Insulated render - anyone used?

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#1
Hi all,
First post, not a plasterer (couldn't plaster a flat surface of more than an inch to save my life) but hopeful that this is the place to get some info and maybe even some local contacts!

I have recently bought an old Sandstone house, that has had cement based render/harling applied to the back and sides presumably in the eighties. Its boss and cracked in places and I want to replace it with a lime based, breathable render. I would ideally like this to be an insulated render but haven't been able to find anyone who has actually used it.

There appear to be a number of brands out there, Bauwer, Baumit, and my current front runner Diathonite evolution. Seems ideal for my situation, where I probably wouldn't get planning for EWI, but would probably get away with around 30mm of render, which I have calculated would lower the U value from about 2.3, to about 1.

Has anyone out there used it, or heard any feedback from others who have used it?

Also, anyone in the central Scotland area that would be interested in applying it?

Thanks
 
#3
Never heard of diathonite evolution, had to google it. How much is the bag?
 

zolco

Private Member
#4
You might get away with ewi, it's worth a punt, you improving on the u values, you need planning anyways if it's over 25% to be covered
 
#5
I was told that a bag of Diathonite was around £35. I worked out the price compared to Bauwer and a few others per square meter based on an equivalent thermal resistance and its was slightly more expensive. The advantage it has is I can get a higher thermal resistance, and thus better U value, for the same thickness, and as I am restricted on thickness then that is an advantage.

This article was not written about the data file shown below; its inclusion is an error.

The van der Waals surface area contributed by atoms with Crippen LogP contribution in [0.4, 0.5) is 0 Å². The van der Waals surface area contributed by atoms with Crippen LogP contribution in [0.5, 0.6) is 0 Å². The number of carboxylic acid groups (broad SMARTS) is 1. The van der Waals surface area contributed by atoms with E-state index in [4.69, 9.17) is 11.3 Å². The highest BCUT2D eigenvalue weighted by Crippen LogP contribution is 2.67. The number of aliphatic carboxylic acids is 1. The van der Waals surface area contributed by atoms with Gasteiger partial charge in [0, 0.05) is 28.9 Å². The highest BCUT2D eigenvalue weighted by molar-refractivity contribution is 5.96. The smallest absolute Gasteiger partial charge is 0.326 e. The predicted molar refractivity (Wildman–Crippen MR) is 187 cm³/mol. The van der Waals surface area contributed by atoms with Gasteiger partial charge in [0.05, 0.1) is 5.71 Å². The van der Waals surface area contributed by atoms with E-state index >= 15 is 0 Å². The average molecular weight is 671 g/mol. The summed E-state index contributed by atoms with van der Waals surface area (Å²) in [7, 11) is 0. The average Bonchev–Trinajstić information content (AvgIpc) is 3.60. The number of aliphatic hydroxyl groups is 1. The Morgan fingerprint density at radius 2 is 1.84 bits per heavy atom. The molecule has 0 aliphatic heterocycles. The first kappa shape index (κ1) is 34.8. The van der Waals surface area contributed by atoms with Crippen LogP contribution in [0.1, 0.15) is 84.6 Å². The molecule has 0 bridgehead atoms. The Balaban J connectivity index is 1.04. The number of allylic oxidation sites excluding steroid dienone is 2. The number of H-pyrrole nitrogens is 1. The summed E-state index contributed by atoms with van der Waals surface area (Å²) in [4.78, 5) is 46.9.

I should be clear that I am referring to an insulated render product that is wet applied as opposed to EWI with render on top. EWI is not ideal on the sides because the only overhang is coping stones on the roof, it couldn't be put on thick enough to be worthwhile. The front needs to remain uncovered Ashlar block sandstone as its in a conservation area so anything more than a thin layer of insulated render would look out of place and fail at the planning stage. If I keep the render thin and similar in appearance to the current render I might be able to avoid planning completely, or at least make it easier to pass.

I asked Bauwer before and they didn't have anyone using it in Scotland.

I think its worth doing, possibly only £500 or so above what I would be paying anyway to get it done in lime based render, and dropping the U value from 2.3 to 1. I would obviously want to lower it further with internal insulation, but this would reduce the thickness I need on the inside and probably help with reducing thermal bridges and interstitial condensation.
 
#6
I was told that a bag of Diathonite was around £35. I worked out the price compared to Bauwer and a few others per square meter based on an equivalent thermal resistance and its was slightly more expensive. The advantage it has is I can get a higher thermal resistance, and thus better U value, for the same thickness, and as I am restricted on thickness then that is an advantage.

I should be clear that I am referring to an insulated render product that is wet applied as opposed to EWI with render on top. EWI is not ideal on the sides because the only overhang is coping stones on the roof, it couldn't be put on thick enough to be worthwhile. The front needs to remain uncovered Ashlar block sandstone as its in a conservation area so anything more than a thin layer of insulated render would look out of place and fail at the planning stage. If I keep the render thin and similar in appearance to the current render I might be able to avoid planning completely, or at least make it easier to pass.